Why do People Punish the Rule Breakers?: The Sustainability of Social Norms
AbstractThis paper attempts to provide reasons for sustainability of social norms by considering internalization as the basic motivation behind the punishment behavior. A society requires people to implant the social norms in others, and punishing the rule breaker provides a person utility by letting him feel good through fulfilling his responsibility. The responsibility increases with closeness of relationship, therefore relatives and friends tend to punish the rule breaker harder. The breaking of a norm also acts as a 'bad name' for rule breaker's relatives and friends, which, further, prompts them to punish him. Since, punishing the rule breaker also benefits non-punishers, some people may start selling the punishment activity, if the benefited people, due to their internalization of the norm, pay punishers in the form of money, support etc.
Download InfoIf you experience problems downloading a file, check if you have the proper application to view it first. In case of further problems read the IDEAS help page. Note that these files are not on the IDEAS site. Please be patient as the files may be large.
Bibliographic InfoPaper provided by University Library of Munich, Germany in its series MPRA Paper with number 21691.
Date of creation: 2010
Date of revision:
social norms; internalization; bad name; power asymmetry;
Find related papers by JEL classification:
- D03 - Microeconomics - - General - - - Behavioral Microeconomics; Underlying Principles
- D02 - Microeconomics - - General - - - Institutions: Design, Formation, and Operations
- Z13 - Other Special Topics - - Cultural Economics - - - Economic Sociology; Economic Anthropology; Social and Economic Stratification
This paper has been announced in the following NEP Reports:
- NEP-ALL-2010-04-04 (All new papers)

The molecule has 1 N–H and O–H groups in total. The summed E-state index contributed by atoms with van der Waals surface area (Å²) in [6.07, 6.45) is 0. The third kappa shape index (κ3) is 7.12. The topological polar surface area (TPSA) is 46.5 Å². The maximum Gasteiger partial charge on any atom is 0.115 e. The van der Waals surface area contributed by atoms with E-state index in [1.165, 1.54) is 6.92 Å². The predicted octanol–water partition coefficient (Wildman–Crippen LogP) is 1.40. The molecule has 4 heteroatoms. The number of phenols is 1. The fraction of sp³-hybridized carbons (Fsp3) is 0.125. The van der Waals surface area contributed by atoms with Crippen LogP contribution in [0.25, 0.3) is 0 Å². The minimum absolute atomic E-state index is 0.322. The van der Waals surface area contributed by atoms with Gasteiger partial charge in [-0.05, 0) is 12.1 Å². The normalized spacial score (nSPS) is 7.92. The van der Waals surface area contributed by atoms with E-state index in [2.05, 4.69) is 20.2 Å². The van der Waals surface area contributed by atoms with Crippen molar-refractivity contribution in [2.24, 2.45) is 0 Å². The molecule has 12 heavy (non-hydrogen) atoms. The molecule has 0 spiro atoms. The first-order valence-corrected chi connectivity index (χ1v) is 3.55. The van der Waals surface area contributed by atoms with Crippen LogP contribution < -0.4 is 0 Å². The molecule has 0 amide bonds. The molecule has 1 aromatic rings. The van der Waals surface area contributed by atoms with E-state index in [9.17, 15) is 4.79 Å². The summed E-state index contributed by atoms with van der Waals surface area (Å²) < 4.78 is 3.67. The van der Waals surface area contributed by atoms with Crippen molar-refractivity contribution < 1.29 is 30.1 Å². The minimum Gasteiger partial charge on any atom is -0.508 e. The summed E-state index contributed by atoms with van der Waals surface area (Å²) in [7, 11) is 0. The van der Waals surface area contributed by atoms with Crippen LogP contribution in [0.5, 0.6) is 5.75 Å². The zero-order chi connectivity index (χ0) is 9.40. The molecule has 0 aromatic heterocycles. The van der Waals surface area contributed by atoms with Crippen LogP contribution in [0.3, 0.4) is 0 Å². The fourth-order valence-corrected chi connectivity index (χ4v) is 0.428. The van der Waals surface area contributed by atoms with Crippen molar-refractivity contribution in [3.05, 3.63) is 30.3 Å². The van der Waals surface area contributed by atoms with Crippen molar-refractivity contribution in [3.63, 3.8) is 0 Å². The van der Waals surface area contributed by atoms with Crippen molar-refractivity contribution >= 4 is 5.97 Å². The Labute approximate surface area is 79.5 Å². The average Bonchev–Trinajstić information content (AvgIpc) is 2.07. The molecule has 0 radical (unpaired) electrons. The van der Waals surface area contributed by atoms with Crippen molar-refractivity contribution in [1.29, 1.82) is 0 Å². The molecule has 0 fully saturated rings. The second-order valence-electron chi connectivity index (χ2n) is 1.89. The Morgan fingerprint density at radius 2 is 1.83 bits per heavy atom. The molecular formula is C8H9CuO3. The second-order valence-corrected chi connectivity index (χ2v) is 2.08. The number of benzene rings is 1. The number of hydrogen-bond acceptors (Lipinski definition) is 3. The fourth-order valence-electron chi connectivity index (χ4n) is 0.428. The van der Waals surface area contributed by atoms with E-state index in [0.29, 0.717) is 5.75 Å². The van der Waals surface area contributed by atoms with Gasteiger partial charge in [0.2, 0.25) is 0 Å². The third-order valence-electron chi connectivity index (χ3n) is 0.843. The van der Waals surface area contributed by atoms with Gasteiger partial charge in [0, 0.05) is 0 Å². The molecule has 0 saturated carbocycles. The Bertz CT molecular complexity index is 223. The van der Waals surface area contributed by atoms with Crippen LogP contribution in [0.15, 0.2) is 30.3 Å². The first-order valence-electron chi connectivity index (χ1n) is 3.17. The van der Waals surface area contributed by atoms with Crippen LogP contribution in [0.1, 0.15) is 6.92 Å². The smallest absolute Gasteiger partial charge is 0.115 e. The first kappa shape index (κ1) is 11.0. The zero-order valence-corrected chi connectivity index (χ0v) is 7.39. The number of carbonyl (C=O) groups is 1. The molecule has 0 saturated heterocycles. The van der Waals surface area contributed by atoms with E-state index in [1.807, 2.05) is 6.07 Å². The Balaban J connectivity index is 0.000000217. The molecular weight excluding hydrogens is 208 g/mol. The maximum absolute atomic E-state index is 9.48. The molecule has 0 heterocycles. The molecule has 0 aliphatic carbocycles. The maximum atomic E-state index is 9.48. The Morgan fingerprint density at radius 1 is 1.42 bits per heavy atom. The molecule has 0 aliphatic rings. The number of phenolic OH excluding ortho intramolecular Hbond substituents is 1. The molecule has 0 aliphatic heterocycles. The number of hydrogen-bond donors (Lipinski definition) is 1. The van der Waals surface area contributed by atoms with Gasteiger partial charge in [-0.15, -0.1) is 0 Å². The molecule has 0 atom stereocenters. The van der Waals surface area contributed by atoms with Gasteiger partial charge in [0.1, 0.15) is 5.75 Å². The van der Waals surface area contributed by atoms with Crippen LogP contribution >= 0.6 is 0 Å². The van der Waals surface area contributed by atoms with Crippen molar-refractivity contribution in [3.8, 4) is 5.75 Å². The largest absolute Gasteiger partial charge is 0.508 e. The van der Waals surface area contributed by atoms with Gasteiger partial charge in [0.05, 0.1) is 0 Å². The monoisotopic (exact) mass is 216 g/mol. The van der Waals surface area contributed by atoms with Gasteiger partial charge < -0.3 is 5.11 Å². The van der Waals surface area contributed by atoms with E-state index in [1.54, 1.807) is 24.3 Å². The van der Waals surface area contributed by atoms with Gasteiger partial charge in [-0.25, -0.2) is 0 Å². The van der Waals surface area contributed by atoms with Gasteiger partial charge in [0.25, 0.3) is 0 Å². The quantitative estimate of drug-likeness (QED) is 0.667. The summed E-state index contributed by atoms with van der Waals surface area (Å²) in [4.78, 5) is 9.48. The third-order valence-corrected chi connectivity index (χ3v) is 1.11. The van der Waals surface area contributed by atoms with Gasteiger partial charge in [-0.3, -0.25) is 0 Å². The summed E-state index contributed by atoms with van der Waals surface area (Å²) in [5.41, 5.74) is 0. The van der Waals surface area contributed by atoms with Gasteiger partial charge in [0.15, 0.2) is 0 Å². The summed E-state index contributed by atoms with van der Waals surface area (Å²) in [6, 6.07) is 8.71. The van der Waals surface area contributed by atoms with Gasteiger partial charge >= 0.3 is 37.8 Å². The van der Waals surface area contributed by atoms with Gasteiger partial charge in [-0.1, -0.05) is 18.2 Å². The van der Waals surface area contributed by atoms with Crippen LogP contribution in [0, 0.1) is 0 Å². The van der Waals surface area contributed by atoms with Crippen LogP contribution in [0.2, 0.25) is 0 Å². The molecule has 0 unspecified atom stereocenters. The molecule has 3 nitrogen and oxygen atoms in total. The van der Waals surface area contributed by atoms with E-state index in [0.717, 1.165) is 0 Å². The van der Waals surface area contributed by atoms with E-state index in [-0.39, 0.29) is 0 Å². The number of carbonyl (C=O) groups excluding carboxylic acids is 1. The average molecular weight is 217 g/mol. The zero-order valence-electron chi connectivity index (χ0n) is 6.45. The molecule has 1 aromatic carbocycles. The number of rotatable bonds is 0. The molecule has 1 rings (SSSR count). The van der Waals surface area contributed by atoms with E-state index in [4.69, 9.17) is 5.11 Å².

- NEP-CBE-2010-04-04 (Cognitive & Behavioural Economics)
- NEP-EVO-2010-04-04 (Evolutionary Economics)
- NEP-HPE-2010-04-04 (History & Philosophy of Economics)
- NEP-SOC-2010-04-04 (Social Norms & Social Capital)
Please report citation or reference errors to , or , if you are the registered author of the cited work, log in to your RePEc Author Service profile, click on "citations" and make appropriate adjustments.:
- Basu, Kaushik, 2003.
"Prelude to Political Economy: A Study of the Social and Political Foundations of Economics,"
OUP Catalogue, Oxford University Press,
Oxford University Press, number 9780199261857, October.
- Basu, Kaushik, 2000. "Prelude to Political Economy: A Study of the Social and Political Foundations of Economics," OUP Catalogue, Oxford University Press, Oxford University Press, number 9780198296713, October.
- Elster, Jon, 1989. "Social Norms and Economic Theory," Journal of Economic Perspectives, American Economic Association, American Economic Association, vol. 3(4), pages 99-117, Fall.
- Jon Elster, 1998. "Emotions and Economic Theory," Journal of Economic Literature, American Economic Association, vol. 36(1), pages 47-74, March.
- Elster, Jon, 1996. "Rationality and the Emotions," Economic Journal, Royal Economic Society, Royal Economic Society, vol. 106(438), pages 1386-97, September.
- Fudenberg, Drew & Dreber, Anna & Rand, David G. & Nowak, Martin, 2008. "Winners Don't Punish," Scholarly Articles 2252594, Harvard University Department of Economics.
For technical questions regarding this item, or to correct its authors, title, abstract, bibliographic or download information, contact: (Ekkehart Schlicht).
If references are entirely missing, you can add them using this form.